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Building 4 converted into centerpiece of ERP
People who walk inside the front doors of Building 4 of the University of Houston’s Energy Research Park are greeted by a slick, modern interior, complete with freshly painted walls and a wide-open foyer area.

The scene stands in stark contrast to what someone would expect to find inside a brick facility built nearly six decades ago.

But after an extensive remodeling of the 30,000-square-foot building – including gutting the interior – it stands ready to become another stepping stone in UH’s vision of becoming a hub of energy research and education, in which students and faculty share space with private sector partners.

Sean York, UH Real Estate Services director, said the university has spent much time and resources converting Building 4 into a facility with unlimited potential for UH’s goal.

“The building was completely overhauled. All we kept was the shell,” York said.

That work included replacing all the windows and the roof. There are no longer any clues that the second floor once housed a commissary to feed the masses of Schlumberger employees who once worked there. Instead, the second floor remains a large open shell, ready to be molded to fit the needs of whatever tenants end up calling it home.

The building is expected to be the focal point of the ERP, with its large classroom spaces and conference facilities.

It is one of 15 buildings comprising the ERP, which was purchased by the university for $27 million in 2009. The 74-acre complex was built in 1953 by Schlumberger, an oilfield services company that had moved its company headquarters to Houston 13 years earlier. By 1993, the company had moved most of its Houston operations to a new site in Sugar Land.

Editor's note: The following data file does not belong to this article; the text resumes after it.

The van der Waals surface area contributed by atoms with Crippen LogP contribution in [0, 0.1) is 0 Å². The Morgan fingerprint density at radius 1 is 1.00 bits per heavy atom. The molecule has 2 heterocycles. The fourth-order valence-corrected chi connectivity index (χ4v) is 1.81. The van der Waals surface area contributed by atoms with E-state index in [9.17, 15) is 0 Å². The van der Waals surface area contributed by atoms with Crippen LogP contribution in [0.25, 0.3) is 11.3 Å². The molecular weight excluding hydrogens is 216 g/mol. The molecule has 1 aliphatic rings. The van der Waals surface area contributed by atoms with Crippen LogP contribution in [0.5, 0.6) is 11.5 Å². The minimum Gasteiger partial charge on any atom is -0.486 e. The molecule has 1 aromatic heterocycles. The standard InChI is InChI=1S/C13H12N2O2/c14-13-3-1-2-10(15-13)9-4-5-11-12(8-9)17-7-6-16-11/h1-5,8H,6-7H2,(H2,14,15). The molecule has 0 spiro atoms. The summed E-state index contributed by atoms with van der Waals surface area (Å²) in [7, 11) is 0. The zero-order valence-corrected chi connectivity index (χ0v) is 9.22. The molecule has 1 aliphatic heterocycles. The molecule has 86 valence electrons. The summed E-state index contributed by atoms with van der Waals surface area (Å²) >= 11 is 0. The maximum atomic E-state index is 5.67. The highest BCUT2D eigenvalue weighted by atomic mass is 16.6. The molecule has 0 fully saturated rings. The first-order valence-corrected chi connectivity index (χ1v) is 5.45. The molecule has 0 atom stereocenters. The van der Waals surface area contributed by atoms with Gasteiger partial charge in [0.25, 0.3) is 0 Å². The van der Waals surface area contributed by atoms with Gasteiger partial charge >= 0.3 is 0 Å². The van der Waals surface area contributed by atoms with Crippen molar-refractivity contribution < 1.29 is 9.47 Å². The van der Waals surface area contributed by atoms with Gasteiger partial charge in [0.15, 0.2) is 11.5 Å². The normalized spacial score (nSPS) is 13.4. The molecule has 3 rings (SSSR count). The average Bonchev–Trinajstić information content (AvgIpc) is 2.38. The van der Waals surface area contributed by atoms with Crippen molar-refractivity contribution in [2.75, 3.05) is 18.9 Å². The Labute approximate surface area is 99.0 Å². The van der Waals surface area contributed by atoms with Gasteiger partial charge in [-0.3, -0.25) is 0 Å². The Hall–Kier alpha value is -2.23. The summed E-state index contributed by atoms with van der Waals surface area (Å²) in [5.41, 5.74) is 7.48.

Building 4 already is home to a Cougar Xpress Mini Mart, which opened on the ground floor in April. The first floor is also serving as the temporary home to some staff members from the Division of University Advancement until permanent space in Building 1 at the ERP is ready for them.

The building is not the first one in ERP to be overhauled. Prior to UH purchasing the park, the Texas Diesel Testing and Research Center in Building 14 was the first to be renovated. That was followed by work on the Conoco Phillips Petroleum and Engineering Building, which was opened in January 2011.

Earlier this fall, extensive renovations were completed on buildings 14B and 15, which will house the Superconducting Pilot Facility and Energy Device Fabrication Lab. They will become a focal point for the research and commercialization efforts at ERP and a catalyst for future manufacturing incubator activity centered around energy device fabrication and manufacturing.

A complete remodeling was completed in August on Building 1 at the front of the campus.